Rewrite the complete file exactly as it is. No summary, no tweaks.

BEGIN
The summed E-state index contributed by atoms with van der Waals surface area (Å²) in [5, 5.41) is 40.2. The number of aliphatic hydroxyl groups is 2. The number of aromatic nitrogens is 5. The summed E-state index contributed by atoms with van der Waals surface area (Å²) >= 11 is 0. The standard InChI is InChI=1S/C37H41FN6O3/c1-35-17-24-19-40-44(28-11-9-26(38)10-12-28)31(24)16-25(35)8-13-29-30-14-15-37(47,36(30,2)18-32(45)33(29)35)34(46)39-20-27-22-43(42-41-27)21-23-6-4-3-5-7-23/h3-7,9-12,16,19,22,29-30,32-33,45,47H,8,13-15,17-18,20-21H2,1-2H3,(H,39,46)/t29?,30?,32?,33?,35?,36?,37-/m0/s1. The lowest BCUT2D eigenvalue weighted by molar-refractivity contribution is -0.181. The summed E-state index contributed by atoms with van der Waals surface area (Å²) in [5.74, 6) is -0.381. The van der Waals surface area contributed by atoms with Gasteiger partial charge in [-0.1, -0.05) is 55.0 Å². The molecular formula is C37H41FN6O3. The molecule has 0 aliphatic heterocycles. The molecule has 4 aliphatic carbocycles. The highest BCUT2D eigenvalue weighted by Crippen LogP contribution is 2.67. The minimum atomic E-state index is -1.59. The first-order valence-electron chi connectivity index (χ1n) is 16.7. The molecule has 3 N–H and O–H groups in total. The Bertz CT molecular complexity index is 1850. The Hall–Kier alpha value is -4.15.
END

The summed E-state index contributed by atoms with van der Waals surface area (Å²) in [5, 5.41) is 40.2. The number of aliphatic hydroxyl groups is 2. The number of aromatic nitrogens is 5. The summed E-state index contributed by atoms with van der Waals surface area (Å²) >= 11 is 0. The standard InChI is InChI=1S/C37H41FN6O3/c1-35-17-24-19-40-44(28-11-9-26(38)10-12-28)31(24)16-25(35)8-13-29-30-14-15-37(47,36(30,2)18-32(45)33(29)35)34(46)39-20-27-22-43(42-41-27)21-23-6-4-3-5-7-23/h3-7,9-12,16,19,22,29-30,32-33,45,47H,8,13-15,17-18,20-21H2,1-2H3,(H,39,46)/t29?,30?,32?,33?,35?,36?,37-/m0/s1. The lowest BCUT2D eigenvalue weighted by molar-refractivity contribution is -0.181. The summed E-state index contributed by atoms with van der Waals surface area (Å²) in [5.74, 6) is -0.381. The van der Waals surface area contributed by atoms with Gasteiger partial charge in [-0.1, -0.05) is 55.0 Å². The molecular formula is C37H41FN6O3. The molecule has 0 aliphatic heterocycles. The molecule has 4 aliphatic carbocycles. The highest BCUT2D eigenvalue weighted by Crippen LogP contribution is 2.67. The minimum atomic E-state index is -1.59. The first-order valence-electron chi connectivity index (χ1n) is 16.7. The molecule has 3 N–H and O–H groups in total. The Bertz CT molecular complexity index is 1850. The Hall–Kier alpha value is -4.15.